MOCA’s “Blues for Smoke” isn’t what you think it is. It’s not a Geffen-sized history of how a musical genre influenced visual art. Should you expect that, you’ll be puzzled that much of the art is about the blues and a lot isn’t; some dates from Billie Holliday’s time and some is from last year; most is by African-Americans and some isn’t.
“Blues for Smoke” is really about the tragic dimensions of African-American life and a certain way of coping with that; and how that sensibility influenced creative media ranging from abstract painting to TV’s The Wire (right). Look at it that way, and it all makes sense. There’s no more mission creep than in the usual group show.
Organized by MOCA’s Bennett Simpson, with help by Glenn Ligon, “Blues for Smoke” shows a number of mid-century African-American greats who are just about never seen in L.A. museums. The roster includes Edward Clark, Beauford Delaney, Jeff Donaldson, Melvin Edwards, Barkley Hendricks, Senga Nengudi, Alma Thomas, Bob Thompson, and Jack Whitten. Below is Whitten’s Black Table Setting [Homage to Duke Ellington], a 1974 squeegee abstraction anticipating Gerhard Richter.
Most of the above are represented with a single work only. Exceptions are sculptor Edwards and painter Delaney, who gets a wall of literary and musical portraits—James Baldwin, Jean Genet, Charlie Parker—and a single abstraction.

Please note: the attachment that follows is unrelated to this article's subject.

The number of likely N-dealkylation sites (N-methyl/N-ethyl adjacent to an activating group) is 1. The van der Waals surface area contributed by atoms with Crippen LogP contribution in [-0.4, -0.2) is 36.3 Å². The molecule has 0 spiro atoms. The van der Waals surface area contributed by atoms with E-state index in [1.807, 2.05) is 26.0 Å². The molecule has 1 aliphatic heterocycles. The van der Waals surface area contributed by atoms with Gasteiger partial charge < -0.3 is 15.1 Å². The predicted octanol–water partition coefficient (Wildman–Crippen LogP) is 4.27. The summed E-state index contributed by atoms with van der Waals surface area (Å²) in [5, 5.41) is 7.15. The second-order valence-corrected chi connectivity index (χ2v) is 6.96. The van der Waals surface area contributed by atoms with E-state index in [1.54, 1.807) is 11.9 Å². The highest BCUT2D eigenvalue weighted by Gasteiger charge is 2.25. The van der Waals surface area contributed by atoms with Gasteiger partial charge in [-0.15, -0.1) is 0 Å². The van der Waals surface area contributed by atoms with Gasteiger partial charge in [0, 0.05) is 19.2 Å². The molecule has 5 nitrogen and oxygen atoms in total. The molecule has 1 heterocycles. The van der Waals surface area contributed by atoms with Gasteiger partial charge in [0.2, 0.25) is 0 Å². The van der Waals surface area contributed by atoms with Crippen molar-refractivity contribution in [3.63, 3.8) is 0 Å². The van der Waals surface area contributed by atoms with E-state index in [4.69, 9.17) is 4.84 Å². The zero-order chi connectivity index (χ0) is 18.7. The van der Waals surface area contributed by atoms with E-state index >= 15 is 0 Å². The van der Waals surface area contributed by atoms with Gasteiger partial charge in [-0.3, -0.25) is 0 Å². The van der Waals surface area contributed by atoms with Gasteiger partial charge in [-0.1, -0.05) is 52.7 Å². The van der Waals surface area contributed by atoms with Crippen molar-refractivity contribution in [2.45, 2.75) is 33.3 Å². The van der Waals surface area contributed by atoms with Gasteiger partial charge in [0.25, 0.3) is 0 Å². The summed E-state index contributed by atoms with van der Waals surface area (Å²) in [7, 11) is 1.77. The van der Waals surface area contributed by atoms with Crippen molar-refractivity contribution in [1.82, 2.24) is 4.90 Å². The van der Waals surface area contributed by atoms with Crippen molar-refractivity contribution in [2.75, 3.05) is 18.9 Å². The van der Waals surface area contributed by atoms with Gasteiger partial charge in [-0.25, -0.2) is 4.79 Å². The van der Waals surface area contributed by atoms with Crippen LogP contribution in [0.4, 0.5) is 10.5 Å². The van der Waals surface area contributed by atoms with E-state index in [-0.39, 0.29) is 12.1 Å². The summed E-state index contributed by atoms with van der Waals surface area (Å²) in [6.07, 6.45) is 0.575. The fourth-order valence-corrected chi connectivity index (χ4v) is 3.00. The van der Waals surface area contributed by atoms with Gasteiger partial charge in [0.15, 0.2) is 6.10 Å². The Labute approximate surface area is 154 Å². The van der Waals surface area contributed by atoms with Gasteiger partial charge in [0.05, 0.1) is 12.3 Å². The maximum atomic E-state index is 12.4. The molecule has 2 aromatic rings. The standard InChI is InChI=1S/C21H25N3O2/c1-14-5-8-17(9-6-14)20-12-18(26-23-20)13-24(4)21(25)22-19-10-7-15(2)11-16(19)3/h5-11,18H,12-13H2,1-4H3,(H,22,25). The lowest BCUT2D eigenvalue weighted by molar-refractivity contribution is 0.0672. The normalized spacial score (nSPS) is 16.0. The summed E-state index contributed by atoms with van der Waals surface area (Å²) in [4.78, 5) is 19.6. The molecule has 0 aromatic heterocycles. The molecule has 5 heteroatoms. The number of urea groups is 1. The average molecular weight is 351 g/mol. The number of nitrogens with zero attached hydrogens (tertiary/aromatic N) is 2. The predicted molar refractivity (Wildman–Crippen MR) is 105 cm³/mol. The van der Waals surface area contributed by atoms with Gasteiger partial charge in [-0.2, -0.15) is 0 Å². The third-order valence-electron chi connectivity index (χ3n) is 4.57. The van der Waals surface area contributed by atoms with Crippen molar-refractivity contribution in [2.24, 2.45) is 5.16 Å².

Another painter, Jeff Donaldson, ought to be much better known. Born in Arkansas, he moved to Chicago and co-founded the AfriCOBRA movement. MOCA is showing one of his best-known works, JamPact JelliTite (for Jamila) (top of post, 1988). It’s jazz musicians rendered as abstractions—something like Picasso’s Three Musicians except for the abiding sense of horror vaccui. Donaldson looks way back, before Picasso, to Louis Wain’s psycho-ward cats and way forward to Benoit Mandelbrot’s fractals. There are comparisons to Gustav Klimt, Aaron Douglas, Lee Mullican, and Italian Futurism.
More to the point is Afrofuturism, the cultural movement that transmutes the diaspora’s hardships into a goof on the oppressor’s technocrat wet dream of science fiction. Afrofuturism is more of a parallel development to the blues than it might appear. It’s a musical movement too, most widely known via Sun Ra and George Clinton. “Blues for Smoke” has a video of SF writer Samuel Delaney and Space Is the Place, Sun Ra’s 1974 cinematic vehicle. Sun Ra lands his spaceship in Oakland and plays a Bergmanesque card game to determine the fate of the black race. It’s a very alternative 2001: A Space Odyssey, filmed on the same soundstage as the porn film Behind the Green Door.
For all the Deitch-doomsday talk, MOCA is ending the Mayan calendar with a bang (see also “Destroy the Picture”). The museum keeps collecting, too. “Blues for Smoke” displays major new acquisitions by William Pope.L and Henry Taylor. Below is Taylor’s 23-foot-wide Warning Shots Not Required, shown earlier this year at PS1.